About halfway through Rogue One, I found myself taking a mental tally, going over the characters I’d met, the events that had already unfolded and the threads and arcs that had been set up, and wondering, flatly, whether or not I loved the film or merely liked it to that point.
While that may seem like a criticism on the surface, it’s really just a testament to the sort of layered, multifaceted film Gareth Edwards has given us here.
Halfway through this movie, I stopped seeing the characters as heroes on the page or screen and started reacting to them emotionally as if they were people – real people I was witnessing endure in the face of overwhelming odds. Despite the film’s flaws — and there are some — it is the characters who push this entry in the Star Wars canon from simply good into the realm of great.
The start of Rogue One is a bit uneven. We’re introduced to a multitude of characters and locations, each of them piquing curiosity but none of them sticking around long enough for the audience to settle.
On the one hand, this is a good thing: the movie moves along with a rolling momentum that builds to an incredible crescendo, but it was slightly jarring at times, with some settings and characters making so-so first impressions before getting the chance to shine later on.
What the first act does well in terms of story is in setting up the conflict between the Rebellion and the Empire as a true war in all its chaotic, exhausting, hateful glory. We see both sides presented — perhaps for the first time in the series — as opposing sides in a bitter and desperate conflict rather than as simple foils for good and evil. There are even some admittedly on-the-nose allusions to U.S. imperialism and terrorist insurgencies that may or may not play well to you, depending on your sociopolitical leanings.
From a design perspective, I loved the worlds we’re introduced to in Rogue One. The characters? They had me interested, but far from invested. That only happened over time, and it happened very subtly — so much so that I did not really know I cared about them until that third act hit.
From an acting perspective, I was underwhelmed with Ben Mendelsohn’s turn as the villainous Orson Krennic. He’s serviceable to the plot and overall narrative, but he’s a device with little to do other than to be an obstacle for our leads to overcome. Along the same lines, the normally-stellar Forest Whitaker gives an uneven performance as an eccentric extremist that is at once another obstacle and a potential ally.
And that’s where the meh performances end.
Felicity Jones proves herself admirably as a capable lead, with enough initial subtlety to let her later emotional outbursts and heroic moments stand out. Elsewhere in the rebel brigade, Donnie Yen and Alan Tudyk are scene stealers as Chirrut Îmwe and K-2SO, respectively, with Jiang Wen getting more to do as Baze Malbus than I imagined, given the marketing.
Mads Mikkelson gives a thoughtful, understated performance as Erso’s father, Galen, while Riz Ahmed has a surprisingly deep and affecting arc as Bodhi Rook, a turncoat imperial pilot.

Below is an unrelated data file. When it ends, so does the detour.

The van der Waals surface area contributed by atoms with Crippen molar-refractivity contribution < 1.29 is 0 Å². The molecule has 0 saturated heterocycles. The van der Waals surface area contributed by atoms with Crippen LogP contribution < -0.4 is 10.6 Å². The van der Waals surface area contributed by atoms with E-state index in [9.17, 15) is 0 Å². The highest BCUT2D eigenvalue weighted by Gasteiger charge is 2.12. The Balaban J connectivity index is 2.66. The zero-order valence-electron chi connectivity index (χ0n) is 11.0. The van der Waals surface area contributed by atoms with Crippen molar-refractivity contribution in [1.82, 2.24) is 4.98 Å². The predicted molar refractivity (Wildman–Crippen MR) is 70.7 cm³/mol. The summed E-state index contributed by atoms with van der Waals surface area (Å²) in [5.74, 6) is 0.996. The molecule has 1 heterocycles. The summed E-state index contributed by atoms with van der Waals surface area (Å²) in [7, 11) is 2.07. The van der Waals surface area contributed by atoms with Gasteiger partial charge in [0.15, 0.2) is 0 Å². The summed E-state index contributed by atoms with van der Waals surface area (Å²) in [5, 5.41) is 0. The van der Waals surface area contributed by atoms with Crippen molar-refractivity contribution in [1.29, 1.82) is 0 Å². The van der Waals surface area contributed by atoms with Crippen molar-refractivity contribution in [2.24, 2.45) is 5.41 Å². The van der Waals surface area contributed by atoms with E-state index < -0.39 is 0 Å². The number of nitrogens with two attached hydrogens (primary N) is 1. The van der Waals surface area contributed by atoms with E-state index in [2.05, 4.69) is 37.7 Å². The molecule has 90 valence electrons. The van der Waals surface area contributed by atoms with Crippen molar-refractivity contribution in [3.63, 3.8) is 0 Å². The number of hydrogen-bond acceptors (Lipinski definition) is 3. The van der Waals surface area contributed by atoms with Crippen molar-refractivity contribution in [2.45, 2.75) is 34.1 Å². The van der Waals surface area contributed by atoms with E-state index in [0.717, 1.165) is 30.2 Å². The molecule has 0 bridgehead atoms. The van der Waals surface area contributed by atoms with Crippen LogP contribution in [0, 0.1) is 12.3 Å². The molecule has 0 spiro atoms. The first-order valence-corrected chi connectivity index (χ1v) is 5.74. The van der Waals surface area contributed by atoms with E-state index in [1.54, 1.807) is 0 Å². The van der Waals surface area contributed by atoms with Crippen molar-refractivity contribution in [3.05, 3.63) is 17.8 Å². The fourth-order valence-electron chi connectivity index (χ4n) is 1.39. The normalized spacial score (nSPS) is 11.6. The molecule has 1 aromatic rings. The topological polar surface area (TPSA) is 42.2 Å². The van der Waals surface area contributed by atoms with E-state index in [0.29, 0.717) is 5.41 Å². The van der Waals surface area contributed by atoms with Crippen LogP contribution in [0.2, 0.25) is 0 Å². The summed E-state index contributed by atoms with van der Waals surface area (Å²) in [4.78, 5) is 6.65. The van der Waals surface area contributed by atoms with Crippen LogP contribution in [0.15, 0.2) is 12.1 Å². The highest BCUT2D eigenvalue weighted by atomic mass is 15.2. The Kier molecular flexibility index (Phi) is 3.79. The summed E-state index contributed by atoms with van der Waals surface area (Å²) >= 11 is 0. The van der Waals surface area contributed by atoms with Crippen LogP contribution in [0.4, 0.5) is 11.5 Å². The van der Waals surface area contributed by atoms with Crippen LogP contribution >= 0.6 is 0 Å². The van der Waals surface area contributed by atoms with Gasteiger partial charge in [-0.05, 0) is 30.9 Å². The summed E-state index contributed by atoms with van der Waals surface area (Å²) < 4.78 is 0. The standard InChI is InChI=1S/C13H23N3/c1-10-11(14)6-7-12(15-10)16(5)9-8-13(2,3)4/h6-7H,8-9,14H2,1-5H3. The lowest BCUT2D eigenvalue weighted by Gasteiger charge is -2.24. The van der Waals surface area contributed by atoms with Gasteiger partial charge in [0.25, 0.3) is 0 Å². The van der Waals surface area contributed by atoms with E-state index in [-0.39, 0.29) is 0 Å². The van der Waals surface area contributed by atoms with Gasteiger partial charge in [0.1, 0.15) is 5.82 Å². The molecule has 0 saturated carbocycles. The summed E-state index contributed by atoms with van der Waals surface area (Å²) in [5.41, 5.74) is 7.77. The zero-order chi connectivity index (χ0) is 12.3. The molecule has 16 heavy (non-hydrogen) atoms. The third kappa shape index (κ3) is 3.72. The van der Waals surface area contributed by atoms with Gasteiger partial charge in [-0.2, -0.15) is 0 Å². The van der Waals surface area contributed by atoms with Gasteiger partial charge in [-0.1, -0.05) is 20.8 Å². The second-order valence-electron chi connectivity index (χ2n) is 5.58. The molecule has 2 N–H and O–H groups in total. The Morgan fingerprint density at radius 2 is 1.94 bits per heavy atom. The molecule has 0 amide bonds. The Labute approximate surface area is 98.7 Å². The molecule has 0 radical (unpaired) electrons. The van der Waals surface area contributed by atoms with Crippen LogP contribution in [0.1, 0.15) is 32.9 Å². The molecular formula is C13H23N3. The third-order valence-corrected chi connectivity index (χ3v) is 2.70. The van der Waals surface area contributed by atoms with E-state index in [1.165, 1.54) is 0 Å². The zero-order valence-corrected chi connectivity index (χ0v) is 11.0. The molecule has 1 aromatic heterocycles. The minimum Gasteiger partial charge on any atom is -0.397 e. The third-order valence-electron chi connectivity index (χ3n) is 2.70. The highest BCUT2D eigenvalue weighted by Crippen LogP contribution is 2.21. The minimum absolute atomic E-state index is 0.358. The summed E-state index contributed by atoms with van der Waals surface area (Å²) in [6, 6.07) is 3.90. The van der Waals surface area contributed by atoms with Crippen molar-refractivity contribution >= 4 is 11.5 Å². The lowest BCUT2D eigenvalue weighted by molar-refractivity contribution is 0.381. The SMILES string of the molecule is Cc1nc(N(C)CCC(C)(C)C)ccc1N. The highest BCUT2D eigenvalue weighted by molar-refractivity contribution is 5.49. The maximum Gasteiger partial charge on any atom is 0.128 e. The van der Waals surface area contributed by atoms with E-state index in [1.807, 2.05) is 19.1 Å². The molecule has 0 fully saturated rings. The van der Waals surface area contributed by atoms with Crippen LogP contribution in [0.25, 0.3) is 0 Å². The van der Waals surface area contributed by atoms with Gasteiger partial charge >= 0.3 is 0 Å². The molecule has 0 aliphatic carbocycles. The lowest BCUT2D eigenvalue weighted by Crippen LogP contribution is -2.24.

Still, none of these surprised or impressed me quite as much as Diego Luna’s breakout performance as Rebel Intelligence Officer Cassian Andor. Truth be told, I didn’t love Andor when the film started, and I’m not even sure I loved him at the end, but Luna — and the script writers — give him a depth the others are only able to hint at, and it paid off in a big way for me personally. He has the most complete arc in the film and arguably drives the narrative more than Jones.
These characters work because they feel real. I think that’s why the story has stayed with me on an emotional rather than intellectual level. Even their sometimes-jarring intros feel, in retrospect, true. I didn’t know if I liked these men and women at first because the movie wasn’t telling me I had to, and that takes guts to attempt from a storytelling perspective.
Watching Rogue One truly feels like peeking into another living Universe, and the impeccable special effects only add to that feeling. These are, hands-down, the best effects in a Star Wars movie to date — a mix of old (practical) and new (CGI) blended to make a seamless whole, not to mention the best space battle ever committed to screen.
Still, not all is perfect in the realm of digital wizardry, with one particular character’s inclusion hurling me right into the deepest canyon of the Uncanny Valley. It’s an odd decision on the part of the filmmakers, and one that’s difficult to look past, given how frequently it was on screen for me to pick apart. Fortunately, it’s an exception in an otherwise stellar presentation.
The entire last act of Rogue One feels like Saving Private Ryan in a Sci-Fi setting, with ebbs, flows and realism amidst the flash and sizzle. There are heroic stands that, when they occur, feel earned. Everyone has a role to play and nothing goes as planned. Erso’s rebels adapt or they die. Often, they adapt and they die.
Before the climactic battle, Erso implores her fellows to take chances, and when they succeed, to reach for the next chance, and the next one, and the one after that. All the while, the film is doing the same.
When the final credits rolled, I already knew that Rogue One was greater than the sum of its parts, just as its characters form a more perfect whole together where they might pale in one-to-one comparisons with iconic characters in the Star Wars lore. On the drive home, I liked the movie more than when I stepped out of the theater. Sitting here, typing this now, I like it more than I did then.
Like The Empire Strikes Back before it, I expect Rogue One to be highly rewarding to repeat viewings. It takes more risks than The Force Awakens and hits a few stumbling blocks along the way, ultimately resulting in a more affecting — if somewhat messier — film.